Gilbert: I'll stop when I feel I can't win anymore

A rainbow jersey notwithstanding, Philippe Gilbert has endured a trying two seasons since signing for BMC and the Belgian has said that he would consider retirement if he felt he could not return to winning ways at the spring Classics.

Gilbert has captured just four victories since signing for BMC: the 2012 world championships and three stage wins at the Vuelta a España, but has struggled on his favoured terrain at the Ardennes classics, with a battling third place at the 2012 Flèche Wallonne his best showing in the past two years.

“Even if I was world champion in 2012 I was not at my best level, especially last year,” Gilbert told reporters at BMC’s media day in Denia, Spain on Tuesday. “After two years like this, it’s hard because you think 'Am I too old already?’ or ‘Do I have something?’ But I can feel now I am back and motivated.”

Gilbert’s struggles at BMC have been all the more puzzling given his startling run of success during his final year at Omega Pharma-Lotto in 2011, when he captured a famous hat-trick of victories in the Ardennes classics, as well as the Belgian title, the opening stage of the Tour de France and the Clasica San Sebastian.

All told, Gilbert picked up 18 wins in 2011, a year when it seemed he could simply do no wrong. By contrast, the spark of that season was clearly missing in 2013, when he laboured to fifth at Amstel Gold Race and seventh at Liège-Bastogne-Liège.

“You don’t enjoy it so much when you only race at that level,” Gilbert said. “I was always there in the final but I knew I was not going to win, [I knew] that it was going to be fifth or seventh like in the Ardennes. I was there but I would stop cycling if it was to do a top five only. I have more motivation than doing that. When I see I’m not able to win anymore, I will stop.”

The first target of 2014

Gilbert is set to start his season at the Tour of Qatar next month, and he believes that he has a more solid winter of training behind him than he did in 2012 or 2013. “I’ve worked hard, I’ve been really focused on what I did and I didn’t lose time on superficial things like ceremonies,” he said.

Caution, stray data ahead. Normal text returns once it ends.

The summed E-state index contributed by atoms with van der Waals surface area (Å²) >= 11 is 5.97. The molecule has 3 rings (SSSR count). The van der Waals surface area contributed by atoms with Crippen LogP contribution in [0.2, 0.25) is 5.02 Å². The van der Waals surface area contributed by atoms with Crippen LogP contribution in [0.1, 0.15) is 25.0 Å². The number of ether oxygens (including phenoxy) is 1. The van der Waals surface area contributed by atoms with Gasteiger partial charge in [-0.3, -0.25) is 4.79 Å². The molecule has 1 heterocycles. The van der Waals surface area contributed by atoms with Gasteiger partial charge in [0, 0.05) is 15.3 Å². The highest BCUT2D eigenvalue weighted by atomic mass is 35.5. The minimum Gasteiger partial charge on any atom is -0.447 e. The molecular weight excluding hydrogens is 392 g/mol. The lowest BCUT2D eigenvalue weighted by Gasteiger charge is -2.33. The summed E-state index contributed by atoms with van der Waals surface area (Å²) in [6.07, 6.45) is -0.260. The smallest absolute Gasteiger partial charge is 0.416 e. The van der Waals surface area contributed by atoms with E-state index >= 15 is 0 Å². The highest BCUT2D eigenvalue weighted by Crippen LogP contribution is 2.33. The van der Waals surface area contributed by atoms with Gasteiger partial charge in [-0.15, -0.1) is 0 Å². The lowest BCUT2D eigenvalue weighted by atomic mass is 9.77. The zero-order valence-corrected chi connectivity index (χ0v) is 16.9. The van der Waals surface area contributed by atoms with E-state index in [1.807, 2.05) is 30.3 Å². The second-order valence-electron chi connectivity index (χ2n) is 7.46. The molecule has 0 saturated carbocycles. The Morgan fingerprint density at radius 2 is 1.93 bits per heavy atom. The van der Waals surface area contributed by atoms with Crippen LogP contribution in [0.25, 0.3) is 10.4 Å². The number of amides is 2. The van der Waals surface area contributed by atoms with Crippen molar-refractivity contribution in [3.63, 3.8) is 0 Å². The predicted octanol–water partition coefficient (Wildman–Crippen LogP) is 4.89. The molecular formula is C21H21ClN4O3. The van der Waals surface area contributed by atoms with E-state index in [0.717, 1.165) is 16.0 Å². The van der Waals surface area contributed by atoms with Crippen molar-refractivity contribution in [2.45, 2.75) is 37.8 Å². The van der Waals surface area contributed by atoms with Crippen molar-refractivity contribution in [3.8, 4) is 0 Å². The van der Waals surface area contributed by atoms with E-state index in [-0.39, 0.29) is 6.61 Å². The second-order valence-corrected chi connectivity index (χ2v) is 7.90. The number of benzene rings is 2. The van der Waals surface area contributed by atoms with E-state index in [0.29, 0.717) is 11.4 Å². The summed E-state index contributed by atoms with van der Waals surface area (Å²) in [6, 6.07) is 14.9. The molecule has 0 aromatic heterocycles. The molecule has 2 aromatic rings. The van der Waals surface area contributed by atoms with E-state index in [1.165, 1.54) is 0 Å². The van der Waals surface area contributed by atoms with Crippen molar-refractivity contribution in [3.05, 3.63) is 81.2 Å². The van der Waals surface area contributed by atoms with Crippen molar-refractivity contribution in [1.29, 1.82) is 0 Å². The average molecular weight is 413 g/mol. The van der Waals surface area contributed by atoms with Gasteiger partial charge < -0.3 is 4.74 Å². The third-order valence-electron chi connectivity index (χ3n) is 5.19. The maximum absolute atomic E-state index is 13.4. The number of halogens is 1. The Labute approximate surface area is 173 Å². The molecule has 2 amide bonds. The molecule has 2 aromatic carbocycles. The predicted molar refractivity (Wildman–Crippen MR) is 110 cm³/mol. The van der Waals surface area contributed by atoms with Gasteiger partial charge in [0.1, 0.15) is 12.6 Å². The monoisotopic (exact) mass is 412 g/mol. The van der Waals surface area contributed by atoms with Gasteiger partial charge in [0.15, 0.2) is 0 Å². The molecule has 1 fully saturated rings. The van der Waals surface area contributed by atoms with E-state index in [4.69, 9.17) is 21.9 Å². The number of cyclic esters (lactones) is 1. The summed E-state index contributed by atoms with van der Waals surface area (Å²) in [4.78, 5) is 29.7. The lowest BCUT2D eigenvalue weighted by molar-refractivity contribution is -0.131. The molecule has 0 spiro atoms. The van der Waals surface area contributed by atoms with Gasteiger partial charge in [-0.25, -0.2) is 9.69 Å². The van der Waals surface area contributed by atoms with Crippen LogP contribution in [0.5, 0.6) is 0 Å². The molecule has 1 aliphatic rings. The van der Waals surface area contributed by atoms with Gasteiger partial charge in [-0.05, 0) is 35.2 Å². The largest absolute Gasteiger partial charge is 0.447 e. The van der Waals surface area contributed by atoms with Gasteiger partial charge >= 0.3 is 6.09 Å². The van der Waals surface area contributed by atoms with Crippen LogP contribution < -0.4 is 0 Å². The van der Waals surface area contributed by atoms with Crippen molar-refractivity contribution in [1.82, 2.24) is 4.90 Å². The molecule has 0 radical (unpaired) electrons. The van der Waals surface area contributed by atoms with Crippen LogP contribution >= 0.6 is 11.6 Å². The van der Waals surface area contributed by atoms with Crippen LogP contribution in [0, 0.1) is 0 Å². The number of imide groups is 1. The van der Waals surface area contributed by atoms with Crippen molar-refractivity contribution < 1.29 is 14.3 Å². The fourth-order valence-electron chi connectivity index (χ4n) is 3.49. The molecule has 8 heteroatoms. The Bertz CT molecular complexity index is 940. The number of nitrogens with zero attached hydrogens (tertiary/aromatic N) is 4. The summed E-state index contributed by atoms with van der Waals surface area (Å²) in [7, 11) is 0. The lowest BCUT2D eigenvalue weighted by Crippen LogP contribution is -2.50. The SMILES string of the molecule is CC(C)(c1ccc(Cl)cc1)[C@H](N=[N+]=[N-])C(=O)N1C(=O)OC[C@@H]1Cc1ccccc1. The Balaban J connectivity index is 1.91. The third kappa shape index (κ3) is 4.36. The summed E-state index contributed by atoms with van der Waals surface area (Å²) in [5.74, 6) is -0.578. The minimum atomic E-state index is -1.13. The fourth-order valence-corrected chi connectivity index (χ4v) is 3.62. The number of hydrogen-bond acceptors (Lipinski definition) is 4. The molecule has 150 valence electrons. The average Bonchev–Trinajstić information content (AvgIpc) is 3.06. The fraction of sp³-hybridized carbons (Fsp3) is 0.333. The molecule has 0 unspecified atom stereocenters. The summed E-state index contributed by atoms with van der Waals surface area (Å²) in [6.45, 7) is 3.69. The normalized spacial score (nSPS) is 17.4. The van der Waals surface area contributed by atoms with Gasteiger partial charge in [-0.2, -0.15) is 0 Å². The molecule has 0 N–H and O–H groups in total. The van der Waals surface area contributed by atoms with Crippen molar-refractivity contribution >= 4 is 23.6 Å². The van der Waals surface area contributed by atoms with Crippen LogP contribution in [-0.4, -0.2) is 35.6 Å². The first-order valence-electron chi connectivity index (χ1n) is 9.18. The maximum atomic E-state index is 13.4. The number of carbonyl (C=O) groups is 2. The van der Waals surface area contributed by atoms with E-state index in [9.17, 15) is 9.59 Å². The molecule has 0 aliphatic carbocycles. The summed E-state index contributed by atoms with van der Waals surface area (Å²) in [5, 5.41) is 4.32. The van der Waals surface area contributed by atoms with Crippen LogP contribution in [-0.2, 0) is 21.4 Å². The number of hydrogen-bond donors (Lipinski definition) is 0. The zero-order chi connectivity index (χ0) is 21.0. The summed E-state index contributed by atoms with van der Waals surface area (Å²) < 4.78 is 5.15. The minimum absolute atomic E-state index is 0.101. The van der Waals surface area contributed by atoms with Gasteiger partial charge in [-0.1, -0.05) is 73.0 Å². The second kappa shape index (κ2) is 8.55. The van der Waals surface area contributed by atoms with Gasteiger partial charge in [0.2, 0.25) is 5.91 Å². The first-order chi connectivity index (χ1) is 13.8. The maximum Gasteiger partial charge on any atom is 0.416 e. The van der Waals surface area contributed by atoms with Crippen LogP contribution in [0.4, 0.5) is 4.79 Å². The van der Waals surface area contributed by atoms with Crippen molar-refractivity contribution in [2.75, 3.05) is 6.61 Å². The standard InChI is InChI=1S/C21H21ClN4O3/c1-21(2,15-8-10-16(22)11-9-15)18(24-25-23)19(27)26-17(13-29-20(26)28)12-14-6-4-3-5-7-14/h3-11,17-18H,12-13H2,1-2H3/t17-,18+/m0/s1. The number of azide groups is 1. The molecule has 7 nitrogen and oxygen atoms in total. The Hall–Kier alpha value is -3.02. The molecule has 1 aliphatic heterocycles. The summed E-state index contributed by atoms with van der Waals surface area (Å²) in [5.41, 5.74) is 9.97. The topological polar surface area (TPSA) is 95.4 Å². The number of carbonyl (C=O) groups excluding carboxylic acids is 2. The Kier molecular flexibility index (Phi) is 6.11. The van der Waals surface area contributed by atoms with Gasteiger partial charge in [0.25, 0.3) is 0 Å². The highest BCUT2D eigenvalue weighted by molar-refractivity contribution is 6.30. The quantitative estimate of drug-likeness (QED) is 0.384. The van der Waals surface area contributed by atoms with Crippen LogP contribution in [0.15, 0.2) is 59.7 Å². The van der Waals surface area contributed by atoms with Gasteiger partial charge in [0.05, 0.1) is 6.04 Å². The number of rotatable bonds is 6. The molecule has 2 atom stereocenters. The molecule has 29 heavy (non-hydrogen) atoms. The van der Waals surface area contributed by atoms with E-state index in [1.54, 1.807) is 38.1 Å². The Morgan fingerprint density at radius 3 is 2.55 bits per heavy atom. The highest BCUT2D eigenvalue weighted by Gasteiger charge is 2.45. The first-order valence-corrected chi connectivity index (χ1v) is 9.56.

“It’s important to focus on training and the rest, and then it (fitness) comes by itself. Last season was not good and I was also disappointed with my season and my performance. I just wanted to forget this and go for a new successful season.”

The new season also sees changes in the management of the BMC team. John Lelangue and team parted company after last year’s Tour de France, and he has been replaced as manager by Allan Peiper, while Valerio Piva is a new arrival from Katusha as sport director.

“It’s like a new team. It’s almost like I’ve signed with a different team,” Gilbert said. “Everybody is excited, especially after the nice start from Cadel [Evans] at the Tour Down Under. That gives extra motivation, when it starts well [for the team], you also want to do well.”

Gilbert’s first target of 2014 will be Milan-San Remo, which features a new and more difficult finale, but he will then eschew the cobbled classics in order to build towards the Ardennes. The Belgian will take two weeks away from racing after Milan-San Remo, and then race the Tour of the Basque Country to fine-tune his form.

“After San Remo, I have two weeks of training. I need to go really hard in training and focus on the quality of training and rest, instead of travelling to races,” he said. “When you are racing, you need to take a day off before and after the race just to help the team. I prefer to train.”

Gilbert confirmed, too, that he is unlikely to ride the Tour de France in 2014, preferring instead to line up at the Vuelta a España in preparation for the world championships in Ponferrada.

“I hope not,” Gilbert laughed, when asked if he was on the long-list for BMC’s Tour team. “I give my place with pleasure. I can watch on TV also.”

Gilbert believes that the Worlds parcours in Ponferrada is suited to a wide spread of riders, and he believes that will ultimately be of benefit to him. “I think it’s always good for me when the sprinters and climbers can both say they have a chance,” he said. “The level is higher and it’s easier if you’re strong because more people are working in the final.”





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Barry Ryan
Head of Features

Barry Ryan is Head of Features at Cyclingnews. He has covered professional cycling since 2010, reporting from the Tour de France, Giro d’Italia and events from Argentina to Japan. His writing has appeared in The Independent, Procycling and Cycling Plus. He is the author of The Ascent: Sean Kelly, Stephen Roche and the Rise of Irish Cycling’s Golden Generation (opens in new tab), published by Gill Books.